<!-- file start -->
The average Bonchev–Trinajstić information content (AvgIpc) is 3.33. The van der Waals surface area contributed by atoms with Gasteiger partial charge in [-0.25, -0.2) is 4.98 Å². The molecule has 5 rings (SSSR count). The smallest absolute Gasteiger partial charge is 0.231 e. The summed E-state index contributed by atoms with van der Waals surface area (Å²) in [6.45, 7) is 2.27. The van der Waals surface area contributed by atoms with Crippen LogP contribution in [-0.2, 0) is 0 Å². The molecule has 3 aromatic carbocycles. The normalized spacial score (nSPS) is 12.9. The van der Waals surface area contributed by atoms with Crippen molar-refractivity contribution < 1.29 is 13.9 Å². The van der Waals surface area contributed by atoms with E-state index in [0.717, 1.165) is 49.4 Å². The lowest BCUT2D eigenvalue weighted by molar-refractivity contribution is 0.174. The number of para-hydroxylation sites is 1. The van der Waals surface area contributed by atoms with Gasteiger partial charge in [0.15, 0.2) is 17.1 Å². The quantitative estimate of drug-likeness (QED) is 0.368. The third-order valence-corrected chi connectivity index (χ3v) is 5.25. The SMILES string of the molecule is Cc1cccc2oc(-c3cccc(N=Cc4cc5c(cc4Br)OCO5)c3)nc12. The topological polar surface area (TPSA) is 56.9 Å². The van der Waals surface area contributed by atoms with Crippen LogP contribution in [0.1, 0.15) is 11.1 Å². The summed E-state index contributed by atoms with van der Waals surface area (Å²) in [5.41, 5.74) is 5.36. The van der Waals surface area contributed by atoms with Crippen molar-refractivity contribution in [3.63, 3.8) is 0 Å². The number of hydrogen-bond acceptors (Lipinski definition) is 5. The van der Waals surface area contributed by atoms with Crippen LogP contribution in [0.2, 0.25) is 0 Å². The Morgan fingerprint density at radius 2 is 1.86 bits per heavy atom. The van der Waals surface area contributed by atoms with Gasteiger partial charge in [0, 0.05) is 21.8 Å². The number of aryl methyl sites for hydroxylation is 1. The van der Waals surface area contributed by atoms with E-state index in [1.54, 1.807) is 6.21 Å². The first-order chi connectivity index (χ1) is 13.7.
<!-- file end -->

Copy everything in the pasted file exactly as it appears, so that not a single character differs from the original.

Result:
The average Bonchev–Trinajstić information content (AvgIpc) is 3.33. The van der Waals surface area contributed by atoms with Gasteiger partial charge in [-0.25, -0.2) is 4.98 Å². The molecule has 5 rings (SSSR count). The smallest absolute Gasteiger partial charge is 0.231 e. The summed E-state index contributed by atoms with van der Waals surface area (Å²) in [6.45, 7) is 2.27. The van der Waals surface area contributed by atoms with Crippen LogP contribution in [-0.2, 0) is 0 Å². The molecule has 3 aromatic carbocycles. The normalized spacial score (nSPS) is 12.9. The van der Waals surface area contributed by atoms with Crippen molar-refractivity contribution < 1.29 is 13.9 Å². The van der Waals surface area contributed by atoms with E-state index in [0.717, 1.165) is 49.4 Å². The lowest BCUT2D eigenvalue weighted by molar-refractivity contribution is 0.174. The number of para-hydroxylation sites is 1. The van der Waals surface area contributed by atoms with Gasteiger partial charge in [0.15, 0.2) is 17.1 Å². The quantitative estimate of drug-likeness (QED) is 0.368. The third-order valence-corrected chi connectivity index (χ3v) is 5.25. The SMILES string of the molecule is Cc1cccc2oc(-c3cccc(N=Cc4cc5c(cc4Br)OCO5)c3)nc12. The topological polar surface area (TPSA) is 56.9 Å². The van der Waals surface area contributed by atoms with Crippen LogP contribution in [0.1, 0.15) is 11.1 Å². The summed E-state index contributed by atoms with van der Waals surface area (Å²) in [5.41, 5.74) is 5.36. The van der Waals surface area contributed by atoms with Crippen molar-refractivity contribution in [3.63, 3.8) is 0 Å². The number of hydrogen-bond acceptors (Lipinski definition) is 5. The van der Waals surface area contributed by atoms with Crippen LogP contribution in [0.2, 0.25) is 0 Å². The Morgan fingerprint density at radius 2 is 1.86 bits per heavy atom. The van der Waals surface area contributed by atoms with Gasteiger partial charge in [0, 0.05) is 21.8 Å². The number of aryl methyl sites for hydroxylation is 1. The van der Waals surface area contributed by atoms with E-state index in [1.54, 1.807) is 6.21 Å². The first-order chi connectivity index (χ1) is 13.7.